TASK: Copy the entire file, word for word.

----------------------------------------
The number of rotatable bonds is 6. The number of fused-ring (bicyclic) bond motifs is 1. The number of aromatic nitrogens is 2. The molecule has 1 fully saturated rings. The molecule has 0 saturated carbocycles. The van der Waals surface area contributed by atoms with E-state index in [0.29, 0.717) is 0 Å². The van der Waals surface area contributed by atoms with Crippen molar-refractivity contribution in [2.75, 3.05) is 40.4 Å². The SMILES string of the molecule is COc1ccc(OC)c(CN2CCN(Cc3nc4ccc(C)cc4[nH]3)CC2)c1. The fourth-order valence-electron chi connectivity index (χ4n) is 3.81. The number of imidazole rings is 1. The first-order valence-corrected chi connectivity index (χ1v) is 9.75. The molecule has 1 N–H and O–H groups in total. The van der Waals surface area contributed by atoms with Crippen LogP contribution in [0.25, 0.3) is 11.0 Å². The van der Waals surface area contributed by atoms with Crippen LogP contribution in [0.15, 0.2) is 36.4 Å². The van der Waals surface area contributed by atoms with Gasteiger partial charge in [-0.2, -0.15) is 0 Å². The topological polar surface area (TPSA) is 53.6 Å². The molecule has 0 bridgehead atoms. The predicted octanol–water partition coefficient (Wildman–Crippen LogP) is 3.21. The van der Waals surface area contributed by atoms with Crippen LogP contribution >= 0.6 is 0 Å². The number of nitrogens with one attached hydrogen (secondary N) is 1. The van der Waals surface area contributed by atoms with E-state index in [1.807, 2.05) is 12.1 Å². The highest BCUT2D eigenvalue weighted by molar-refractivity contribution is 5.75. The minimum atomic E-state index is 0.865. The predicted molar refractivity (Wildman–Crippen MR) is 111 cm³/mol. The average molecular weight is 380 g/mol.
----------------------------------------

The number of rotatable bonds is 6. The number of fused-ring (bicyclic) bond motifs is 1. The number of aromatic nitrogens is 2. The molecule has 1 fully saturated rings. The molecule has 0 saturated carbocycles. The van der Waals surface area contributed by atoms with E-state index in [0.29, 0.717) is 0 Å². The van der Waals surface area contributed by atoms with Crippen molar-refractivity contribution in [2.75, 3.05) is 40.4 Å². The SMILES string of the molecule is COc1ccc(OC)c(CN2CCN(Cc3nc4ccc(C)cc4[nH]3)CC2)c1. The fourth-order valence-electron chi connectivity index (χ4n) is 3.81. The number of imidazole rings is 1. The first-order valence-corrected chi connectivity index (χ1v) is 9.75. The molecule has 1 N–H and O–H groups in total. The van der Waals surface area contributed by atoms with Crippen LogP contribution in [0.25, 0.3) is 11.0 Å². The van der Waals surface area contributed by atoms with Crippen LogP contribution in [0.15, 0.2) is 36.4 Å². The van der Waals surface area contributed by atoms with Gasteiger partial charge in [-0.2, -0.15) is 0 Å². The topological polar surface area (TPSA) is 53.6 Å². The molecule has 0 bridgehead atoms. The predicted octanol–water partition coefficient (Wildman–Crippen LogP) is 3.21. The van der Waals surface area contributed by atoms with Crippen LogP contribution >= 0.6 is 0 Å². The number of nitrogens with one attached hydrogen (secondary N) is 1. The van der Waals surface area contributed by atoms with E-state index in [1.807, 2.05) is 12.1 Å². The highest BCUT2D eigenvalue weighted by molar-refractivity contribution is 5.75. The minimum atomic E-state index is 0.865. The predicted molar refractivity (Wildman–Crippen MR) is 111 cm³/mol. The average molecular weight is 380 g/mol.